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Army September 17, 2009
By WO2 Graham McBean
ARMY adventurous training staff were
just 400m from Victorian Water Minister
Tim Holding when he was plucked from
Mt Feathertop on September 1.
The 15 personnel from ARTC began an
adventurous training team leader's course
in back-country skiing on August 22.
The course was in the Mt Hotham area
when news of Mr Holding's disappearance
began flooding the media.
ARTC Adventurous Training Wing's
WO2 Darryl Heaslip approached Victorian
police on August 31 to offer assistance in
WO2 Heaslip said there was a signifi-
cant pool of expertise within the course
that could contribute to the search. The
police welcomed the Army involvement in
"We went down to Bright and spoke
with the police sergeant in charge who
said he would be happy for our help and
experience," WO2 Heaslip said.
The five staff and 10 students made
their way to Federation Hut on Mt
Feathertop. They were briefed by police
search co-ordinators on the last known
position of Mr Holding based on triangu-
lations of phone signals.
WO2 Heaslip said the soldiers had
done a route calculation and raised a
search patrol plan and were in the process
of searching for the minister when he was
"The first team was approximately
400m from where the minister was found
and the second team was on a spur just
across from him," he said.
ARTC staff in search
In the thick of
training staff use
to search for the
Cool and calm:
The search team
sets up camp on
By Capt Lauren Sanders
and WO2 Graham McBean
SGT Damion King has been recog-
nised with a bravery award after help-
ing two soldiers escape from a sub-
merged vehicle in February 2008.
The Darwin-based 1CSSB soldier
received a Commendation for Brave
Conduct after the vehicle plunged
into Corroboree Creek in the Northern
Territory during a driving course.
Ptes Matthew Pullen and Aimian
Magyak were attempting to negotiate a
flooded roadway in an ambulance when
it was swept 25m from the road.
It was when the windscreen burst into
the cabin of the ambulance from water
pressure in the swollen NT creek that
the occupants thought they might have
Travelling in the vehicle behind them,
Sgt King watched as the swollen waters
washed the six-tonne ambulance down-
stream. He immediately jumped into the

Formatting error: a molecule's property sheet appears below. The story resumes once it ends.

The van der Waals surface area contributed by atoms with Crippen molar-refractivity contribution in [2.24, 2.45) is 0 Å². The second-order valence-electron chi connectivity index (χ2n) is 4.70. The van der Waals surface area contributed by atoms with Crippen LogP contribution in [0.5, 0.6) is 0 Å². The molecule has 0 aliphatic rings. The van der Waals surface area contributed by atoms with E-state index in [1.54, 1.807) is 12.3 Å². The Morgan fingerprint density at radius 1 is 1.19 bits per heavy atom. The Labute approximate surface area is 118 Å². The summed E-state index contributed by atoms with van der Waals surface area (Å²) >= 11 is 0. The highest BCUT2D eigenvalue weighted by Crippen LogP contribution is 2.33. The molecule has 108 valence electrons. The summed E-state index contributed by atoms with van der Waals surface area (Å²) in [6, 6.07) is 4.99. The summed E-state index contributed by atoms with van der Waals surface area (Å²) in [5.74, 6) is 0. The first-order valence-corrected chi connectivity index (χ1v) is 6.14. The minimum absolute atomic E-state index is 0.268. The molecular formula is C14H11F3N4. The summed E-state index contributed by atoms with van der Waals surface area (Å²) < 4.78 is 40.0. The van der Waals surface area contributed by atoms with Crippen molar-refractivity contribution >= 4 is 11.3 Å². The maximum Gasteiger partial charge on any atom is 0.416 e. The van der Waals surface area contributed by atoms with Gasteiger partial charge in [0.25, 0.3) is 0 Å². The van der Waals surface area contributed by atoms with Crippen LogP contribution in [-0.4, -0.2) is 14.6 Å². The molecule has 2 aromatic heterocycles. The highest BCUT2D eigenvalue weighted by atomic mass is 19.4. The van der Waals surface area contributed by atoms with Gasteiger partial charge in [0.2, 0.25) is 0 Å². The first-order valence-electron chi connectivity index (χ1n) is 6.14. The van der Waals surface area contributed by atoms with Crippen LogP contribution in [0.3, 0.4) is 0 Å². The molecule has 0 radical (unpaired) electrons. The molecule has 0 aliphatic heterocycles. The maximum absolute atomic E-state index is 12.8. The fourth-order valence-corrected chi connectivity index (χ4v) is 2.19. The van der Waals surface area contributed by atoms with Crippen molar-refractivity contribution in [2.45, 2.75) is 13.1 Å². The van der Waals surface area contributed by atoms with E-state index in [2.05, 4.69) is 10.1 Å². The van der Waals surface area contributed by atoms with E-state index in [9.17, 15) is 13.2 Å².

waters to render assistance.
Sgt King was modest in his accept-
ance of the award saying he was "sur-
prised and happy" to receive the com-
"At the end of the day, as an instruc-
tor and as a sergeant, I had a duty of care
to make sure everything is right," Sgt
"Obviously, when you go through an
accident you do everything you can do
to preserve everyone involved and make
sure they are OK."
Sgt King held on to the top of the
cabin to stop himself from being swept
During the river crossing Pte Pullen,
the driver instructor, saw the potential
danger in the crossing and both he and
Pte Magyak unclipped their seatbelts
before their vehicle was washed down-
As the windscreen gave way it
impaled on the gear stick and added
to the confusion in the cabin while the
water pressure prevented them from
opening the doors.
Sgt King said both soldiers basically
helped themselves out through the driv-
er's window with some assistance from
him.Instructor Pte Pullen, in the passen-
ger side, was underwater for about 90
"I didn't think I could hold my breath
that long," Pte Pullen said.
He said it "was basically a bit of bad
luck" but when they went into the river
they immediately began to prepare to
exit the vehicle.
"There was three inches of water
running across the Arnhem Highway
and we were at the only spot between
Corroboree Park and Mt Bundy where
there was a river crossing and we man-
aged to pull into that.
"When the windscreen came in I
didn't think about much at all except we
have got to get out of here -- it just filled
up pretty quick after that."
Commander 1 Bde Brig Michael
Krause said it was important to recog-
nise acts of bravery by personnel during
service within Australia.
"This act of bravery demonstrates the
kind of courage we applaud from our
soldiers," Brig Krause said.
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